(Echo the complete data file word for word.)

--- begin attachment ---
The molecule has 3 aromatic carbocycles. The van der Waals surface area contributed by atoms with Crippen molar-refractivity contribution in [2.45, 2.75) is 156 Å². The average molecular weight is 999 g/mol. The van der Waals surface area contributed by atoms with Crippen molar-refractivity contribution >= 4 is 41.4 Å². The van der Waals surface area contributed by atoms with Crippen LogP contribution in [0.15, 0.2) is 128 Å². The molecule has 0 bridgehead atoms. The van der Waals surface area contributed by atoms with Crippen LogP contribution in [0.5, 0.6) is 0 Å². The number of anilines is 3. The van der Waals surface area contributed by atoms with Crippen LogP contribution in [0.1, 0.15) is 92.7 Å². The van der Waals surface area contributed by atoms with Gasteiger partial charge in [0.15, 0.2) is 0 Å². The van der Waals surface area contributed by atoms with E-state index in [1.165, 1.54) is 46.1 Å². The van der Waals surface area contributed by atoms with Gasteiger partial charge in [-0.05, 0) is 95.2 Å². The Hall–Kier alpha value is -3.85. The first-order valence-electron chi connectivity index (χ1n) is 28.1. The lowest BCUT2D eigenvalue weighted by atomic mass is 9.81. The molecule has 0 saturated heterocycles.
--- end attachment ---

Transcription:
The molecule has 3 aromatic carbocycles. The van der Waals surface area contributed by atoms with Crippen molar-refractivity contribution in [2.45, 2.75) is 156 Å². The average molecular weight is 999 g/mol. The van der Waals surface area contributed by atoms with Crippen molar-refractivity contribution >= 4 is 41.4 Å². The van der Waals surface area contributed by atoms with Crippen LogP contribution in [0.15, 0.2) is 128 Å². The molecule has 0 bridgehead atoms. The van der Waals surface area contributed by atoms with Crippen LogP contribution in [0.5, 0.6) is 0 Å². The number of anilines is 3. The van der Waals surface area contributed by atoms with Crippen LogP contribution in [0.1, 0.15) is 92.7 Å². The van der Waals surface area contributed by atoms with Gasteiger partial charge in [0.15, 0.2) is 0 Å². The van der Waals surface area contributed by atoms with E-state index in [1.165, 1.54) is 46.1 Å². The van der Waals surface area contributed by atoms with Gasteiger partial charge in [-0.05, 0) is 95.2 Å². The Hall–Kier alpha value is -3.85. The first-order valence-electron chi connectivity index (χ1n) is 28.1. The lowest BCUT2D eigenvalue weighted by atomic mass is 9.81. The molecule has 0 saturated heterocycles.